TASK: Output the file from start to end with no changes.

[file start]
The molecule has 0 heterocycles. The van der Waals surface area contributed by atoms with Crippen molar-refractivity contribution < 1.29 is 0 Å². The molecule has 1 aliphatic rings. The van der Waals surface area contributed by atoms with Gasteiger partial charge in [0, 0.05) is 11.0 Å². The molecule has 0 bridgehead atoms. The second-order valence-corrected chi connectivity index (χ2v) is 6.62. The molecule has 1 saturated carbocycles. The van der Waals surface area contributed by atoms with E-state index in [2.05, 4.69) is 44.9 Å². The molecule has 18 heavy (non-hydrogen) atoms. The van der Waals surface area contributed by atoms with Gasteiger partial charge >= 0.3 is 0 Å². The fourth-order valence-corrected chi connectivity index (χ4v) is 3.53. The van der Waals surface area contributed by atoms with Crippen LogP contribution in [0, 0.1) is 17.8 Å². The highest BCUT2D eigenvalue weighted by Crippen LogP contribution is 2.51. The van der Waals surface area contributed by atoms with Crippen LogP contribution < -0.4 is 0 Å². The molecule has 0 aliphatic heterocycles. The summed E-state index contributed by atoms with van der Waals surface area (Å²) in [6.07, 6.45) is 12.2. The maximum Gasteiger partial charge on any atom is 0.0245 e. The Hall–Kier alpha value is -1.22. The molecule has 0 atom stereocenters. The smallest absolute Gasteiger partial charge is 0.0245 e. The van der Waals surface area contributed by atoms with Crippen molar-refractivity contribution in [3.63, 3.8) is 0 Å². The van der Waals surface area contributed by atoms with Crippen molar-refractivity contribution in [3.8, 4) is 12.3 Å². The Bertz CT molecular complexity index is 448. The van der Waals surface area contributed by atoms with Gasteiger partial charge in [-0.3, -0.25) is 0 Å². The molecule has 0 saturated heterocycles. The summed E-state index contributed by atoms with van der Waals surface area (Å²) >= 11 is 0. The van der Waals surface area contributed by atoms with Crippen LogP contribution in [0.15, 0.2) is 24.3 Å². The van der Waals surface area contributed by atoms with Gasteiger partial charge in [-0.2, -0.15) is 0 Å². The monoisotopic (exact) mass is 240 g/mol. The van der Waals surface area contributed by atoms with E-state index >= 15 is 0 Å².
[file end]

The molecule has 0 heterocycles. The van der Waals surface area contributed by atoms with Crippen molar-refractivity contribution < 1.29 is 0 Å². The molecule has 1 aliphatic rings. The van der Waals surface area contributed by atoms with Gasteiger partial charge in [0, 0.05) is 11.0 Å². The molecule has 0 bridgehead atoms. The second-order valence-corrected chi connectivity index (χ2v) is 6.62. The molecule has 1 saturated carbocycles. The van der Waals surface area contributed by atoms with E-state index in [2.05, 4.69) is 44.9 Å². The molecule has 18 heavy (non-hydrogen) atoms. The van der Waals surface area contributed by atoms with Gasteiger partial charge >= 0.3 is 0 Å². The fourth-order valence-corrected chi connectivity index (χ4v) is 3.53. The van der Waals surface area contributed by atoms with Crippen LogP contribution in [0, 0.1) is 17.8 Å². The highest BCUT2D eigenvalue weighted by Crippen LogP contribution is 2.51. The van der Waals surface area contributed by atoms with Crippen LogP contribution < -0.4 is 0 Å². The molecule has 0 aliphatic heterocycles. The summed E-state index contributed by atoms with van der Waals surface area (Å²) in [6.07, 6.45) is 12.2. The maximum Gasteiger partial charge on any atom is 0.0245 e. The Hall–Kier alpha value is -1.22. The molecule has 0 atom stereocenters. The smallest absolute Gasteiger partial charge is 0.0245 e. The van der Waals surface area contributed by atoms with Crippen molar-refractivity contribution in [3.63, 3.8) is 0 Å². The van der Waals surface area contributed by atoms with Crippen molar-refractivity contribution in [3.8, 4) is 12.3 Å². The Bertz CT molecular complexity index is 448. The van der Waals surface area contributed by atoms with Gasteiger partial charge in [-0.3, -0.25) is 0 Å². The molecule has 0 saturated heterocycles. The summed E-state index contributed by atoms with van der Waals surface area (Å²) >= 11 is 0. The van der Waals surface area contributed by atoms with Crippen LogP contribution in [0.15, 0.2) is 24.3 Å². The van der Waals surface area contributed by atoms with Gasteiger partial charge in [-0.2, -0.15) is 0 Å². The monoisotopic (exact) mass is 240 g/mol. The van der Waals surface area contributed by atoms with E-state index >= 15 is 0 Å².